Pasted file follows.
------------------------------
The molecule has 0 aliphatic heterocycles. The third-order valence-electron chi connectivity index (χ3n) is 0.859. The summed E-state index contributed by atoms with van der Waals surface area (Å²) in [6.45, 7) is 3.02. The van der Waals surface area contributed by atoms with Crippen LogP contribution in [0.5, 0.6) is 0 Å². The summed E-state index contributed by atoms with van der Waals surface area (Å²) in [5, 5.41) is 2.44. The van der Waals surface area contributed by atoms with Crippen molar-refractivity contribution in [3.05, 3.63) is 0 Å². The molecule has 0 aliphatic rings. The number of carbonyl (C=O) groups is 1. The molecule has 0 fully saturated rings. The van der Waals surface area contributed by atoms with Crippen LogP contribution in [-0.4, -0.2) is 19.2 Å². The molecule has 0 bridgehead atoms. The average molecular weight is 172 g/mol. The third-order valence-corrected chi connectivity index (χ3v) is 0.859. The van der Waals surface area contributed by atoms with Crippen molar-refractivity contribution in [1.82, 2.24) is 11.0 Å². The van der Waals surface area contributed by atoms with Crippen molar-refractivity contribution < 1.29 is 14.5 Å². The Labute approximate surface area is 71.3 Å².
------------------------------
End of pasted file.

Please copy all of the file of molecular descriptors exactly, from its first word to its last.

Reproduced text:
The molecule has 0 aliphatic heterocycles. The third-order valence-electron chi connectivity index (χ3n) is 0.859. The summed E-state index contributed by atoms with van der Waals surface area (Å²) in [6.45, 7) is 3.02. The van der Waals surface area contributed by atoms with Crippen LogP contribution in [0.5, 0.6) is 0 Å². The summed E-state index contributed by atoms with van der Waals surface area (Å²) in [5, 5.41) is 2.44. The van der Waals surface area contributed by atoms with Crippen molar-refractivity contribution in [3.05, 3.63) is 0 Å². The molecule has 0 aliphatic rings. The number of carbonyl (C=O) groups is 1. The molecule has 0 fully saturated rings. The van der Waals surface area contributed by atoms with Crippen LogP contribution in [-0.4, -0.2) is 19.2 Å². The molecule has 0 bridgehead atoms. The average molecular weight is 172 g/mol. The third-order valence-corrected chi connectivity index (χ3v) is 0.859. The van der Waals surface area contributed by atoms with Crippen molar-refractivity contribution in [1.82, 2.24) is 11.0 Å². The van der Waals surface area contributed by atoms with Crippen molar-refractivity contribution < 1.29 is 14.5 Å². The Labute approximate surface area is 71.3 Å².